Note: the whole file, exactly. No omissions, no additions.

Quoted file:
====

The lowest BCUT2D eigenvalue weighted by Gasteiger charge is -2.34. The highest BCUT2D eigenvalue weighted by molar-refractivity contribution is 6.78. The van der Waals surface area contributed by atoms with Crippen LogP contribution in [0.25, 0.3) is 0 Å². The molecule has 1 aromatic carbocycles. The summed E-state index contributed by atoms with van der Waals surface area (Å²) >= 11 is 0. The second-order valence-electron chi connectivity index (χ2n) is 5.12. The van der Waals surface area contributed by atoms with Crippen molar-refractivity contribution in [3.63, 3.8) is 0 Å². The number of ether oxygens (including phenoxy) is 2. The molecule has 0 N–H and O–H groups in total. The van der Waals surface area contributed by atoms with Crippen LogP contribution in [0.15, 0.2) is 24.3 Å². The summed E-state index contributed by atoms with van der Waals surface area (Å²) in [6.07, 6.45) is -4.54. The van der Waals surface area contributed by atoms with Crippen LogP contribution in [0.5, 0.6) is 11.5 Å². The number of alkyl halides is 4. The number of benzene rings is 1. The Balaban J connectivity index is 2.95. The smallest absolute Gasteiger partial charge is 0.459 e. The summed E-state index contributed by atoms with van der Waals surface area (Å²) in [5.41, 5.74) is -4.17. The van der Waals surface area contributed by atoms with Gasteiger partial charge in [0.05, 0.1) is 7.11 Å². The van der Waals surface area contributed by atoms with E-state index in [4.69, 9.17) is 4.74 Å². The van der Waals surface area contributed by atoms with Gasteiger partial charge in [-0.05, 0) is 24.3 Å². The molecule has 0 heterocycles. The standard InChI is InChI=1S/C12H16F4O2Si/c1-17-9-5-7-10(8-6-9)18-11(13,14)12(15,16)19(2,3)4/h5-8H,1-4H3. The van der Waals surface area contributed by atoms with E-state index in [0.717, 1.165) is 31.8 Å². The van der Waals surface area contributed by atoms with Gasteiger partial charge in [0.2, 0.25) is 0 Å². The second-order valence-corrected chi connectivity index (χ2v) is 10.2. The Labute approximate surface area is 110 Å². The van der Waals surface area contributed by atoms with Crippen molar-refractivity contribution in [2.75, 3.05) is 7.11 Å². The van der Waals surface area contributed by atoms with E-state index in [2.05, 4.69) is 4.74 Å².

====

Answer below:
The lowest BCUT2D eigenvalue weighted by Gasteiger charge is -2.34. The highest BCUT2D eigenvalue weighted by molar-refractivity contribution is 6.78. The van der Waals surface area contributed by atoms with Crippen LogP contribution in [0.25, 0.3) is 0 Å². The molecule has 1 aromatic carbocycles. The summed E-state index contributed by atoms with van der Waals surface area (Å²) >= 11 is 0. The second-order valence-electron chi connectivity index (χ2n) is 5.12. The van der Waals surface area contributed by atoms with Crippen molar-refractivity contribution in [3.63, 3.8) is 0 Å². The number of ether oxygens (including phenoxy) is 2. The molecule has 0 N–H and O–H groups in total. The van der Waals surface area contributed by atoms with Crippen LogP contribution in [0.15, 0.2) is 24.3 Å². The summed E-state index contributed by atoms with van der Waals surface area (Å²) in [6.07, 6.45) is -4.54. The van der Waals surface area contributed by atoms with Crippen LogP contribution in [0.5, 0.6) is 11.5 Å². The number of alkyl halides is 4. The number of benzene rings is 1. The Balaban J connectivity index is 2.95. The smallest absolute Gasteiger partial charge is 0.459 e. The summed E-state index contributed by atoms with van der Waals surface area (Å²) in [5.41, 5.74) is -4.17. The van der Waals surface area contributed by atoms with Gasteiger partial charge in [0.05, 0.1) is 7.11 Å². The van der Waals surface area contributed by atoms with E-state index in [4.69, 9.17) is 4.74 Å². The van der Waals surface area contributed by atoms with Gasteiger partial charge in [-0.05, 0) is 24.3 Å². The molecule has 0 heterocycles. The standard InChI is InChI=1S/C12H16F4O2Si/c1-17-9-5-7-10(8-6-9)18-11(13,14)12(15,16)19(2,3)4/h5-8H,1-4H3. The van der Waals surface area contributed by atoms with E-state index in [0.717, 1.165) is 31.8 Å². The van der Waals surface area contributed by atoms with Gasteiger partial charge in [0.2, 0.25) is 0 Å². The second-order valence-corrected chi connectivity index (χ2v) is 10.2. The Labute approximate surface area is 110 Å². The van der Waals surface area contributed by atoms with Crippen molar-refractivity contribution in [2.75, 3.05) is 7.11 Å². The van der Waals surface area contributed by atoms with E-state index in [2.05, 4.69) is 4.74 Å².